Chess — it’s one of the most enduring games of all time. I enjoy playing, but I’m always better at it when I have plenty of time to think. If I have to play fast, my game falls apart. The people who play speed chess well are the ones who study the game when they have time to think and analyze. They know the lines they want to play, they’ve already explored the traps and pitfalls inherent in the positions that develop, and so when the clock starts ticking, they explode into action based on what they learned beforehand. They did their thinking off the clock; now they’re playing by rote and reflex, and it’s an impressive display.
Competitions like the Ludum Dare remind me of speed chess. For those who choose to play, the clock starts in just a couple of weeks. It pays to be thinking about game design now, while we’re more or less off that clock. No panic inducing pressure now, just a day here and there to study the elements and see what we can glean.
What exactly goes into making a good game? There are the obvious answers: proper game balance, interesting details, fun rule variations. But then there’s that nebulous… something… that’s harder to define. Some games take the world by storm, and we may not even know why they’re so fun to play. But we know one thing: we’re hooked. We can’t stop playing. And when we do manage that incredible feat, we find ourselves thinking about the game and looking forward to playing it again.
So let’s think about this most elusive of qualities while we have the time to study our game design. We all know by now what kind of games we enjoy playing ourselves. But what kind of games make the biggest splash? To answer this, I went back to the days when video games were coming into our homes, before it was technically possible to have pixel perfect graphics with cinematic effects. I’m talking about the days of the Atari 2600. Sure, the pixels looked like bricks, but let’s face it: we game designers are still borrowing concepts from some of the awesome games made for this system. Why do you suppose that is?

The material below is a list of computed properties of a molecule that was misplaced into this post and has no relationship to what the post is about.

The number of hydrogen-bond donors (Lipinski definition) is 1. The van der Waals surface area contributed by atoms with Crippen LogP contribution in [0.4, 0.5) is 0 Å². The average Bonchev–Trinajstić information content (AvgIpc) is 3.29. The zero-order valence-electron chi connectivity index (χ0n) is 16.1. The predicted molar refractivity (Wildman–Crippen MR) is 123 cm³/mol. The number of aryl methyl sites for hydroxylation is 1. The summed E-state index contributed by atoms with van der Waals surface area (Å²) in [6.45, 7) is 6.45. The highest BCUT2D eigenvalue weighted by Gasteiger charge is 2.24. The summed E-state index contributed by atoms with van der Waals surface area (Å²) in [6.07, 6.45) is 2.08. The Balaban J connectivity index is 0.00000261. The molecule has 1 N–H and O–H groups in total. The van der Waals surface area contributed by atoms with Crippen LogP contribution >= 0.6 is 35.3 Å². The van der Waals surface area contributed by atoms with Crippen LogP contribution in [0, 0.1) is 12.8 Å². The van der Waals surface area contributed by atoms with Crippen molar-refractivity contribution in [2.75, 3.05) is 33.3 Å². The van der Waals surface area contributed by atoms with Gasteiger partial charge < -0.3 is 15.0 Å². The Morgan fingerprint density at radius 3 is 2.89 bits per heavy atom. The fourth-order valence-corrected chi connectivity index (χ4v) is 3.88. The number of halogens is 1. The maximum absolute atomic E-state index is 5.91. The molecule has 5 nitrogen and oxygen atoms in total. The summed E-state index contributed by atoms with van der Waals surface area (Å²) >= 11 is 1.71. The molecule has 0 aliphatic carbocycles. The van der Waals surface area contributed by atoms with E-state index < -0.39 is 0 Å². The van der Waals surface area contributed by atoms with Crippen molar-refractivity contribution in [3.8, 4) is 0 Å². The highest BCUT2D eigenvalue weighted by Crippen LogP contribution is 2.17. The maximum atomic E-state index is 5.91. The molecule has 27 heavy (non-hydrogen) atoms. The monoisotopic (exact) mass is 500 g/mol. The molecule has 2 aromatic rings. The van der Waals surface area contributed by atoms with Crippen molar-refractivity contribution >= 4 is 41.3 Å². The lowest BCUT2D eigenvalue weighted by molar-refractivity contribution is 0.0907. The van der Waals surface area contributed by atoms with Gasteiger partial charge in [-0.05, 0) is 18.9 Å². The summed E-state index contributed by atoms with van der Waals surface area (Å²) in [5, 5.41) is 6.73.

It all boils down to one thing: either a game is fun, and we waste hours of our lives playing it, or a game isn’t fun and we put it away and find something better to do. There’s a reason so many collective hours were spent playing on game systems that are technically inferior to our modern day calculators.
To consider this in greater depth, I polled The Internet informally (scoured it for top ten lists and related commentary, mostly) to find out what a Top 15 Atari 2600 Games of All Time list would look like. It took longer than you might think to compile enough information to make one, but here it is:
The Internet’s Top 15 Atari 2600 Games of All Time
1. River Raid
3. Space Invaders
11. Yars’ Revenge
13. Spider Fighter
14. Missile Command
15. Demon Attack
Runners-up include Joust, Keystone Kapers, H.E.R.O., Dig-Dug, and Berzerk.
I’ll be taking a closer look at why each of these games was good enough to get on this list. But for now, read over it again and see if you can answer the questions: Why do people remember these games? What kinds of games do people enjoy the most?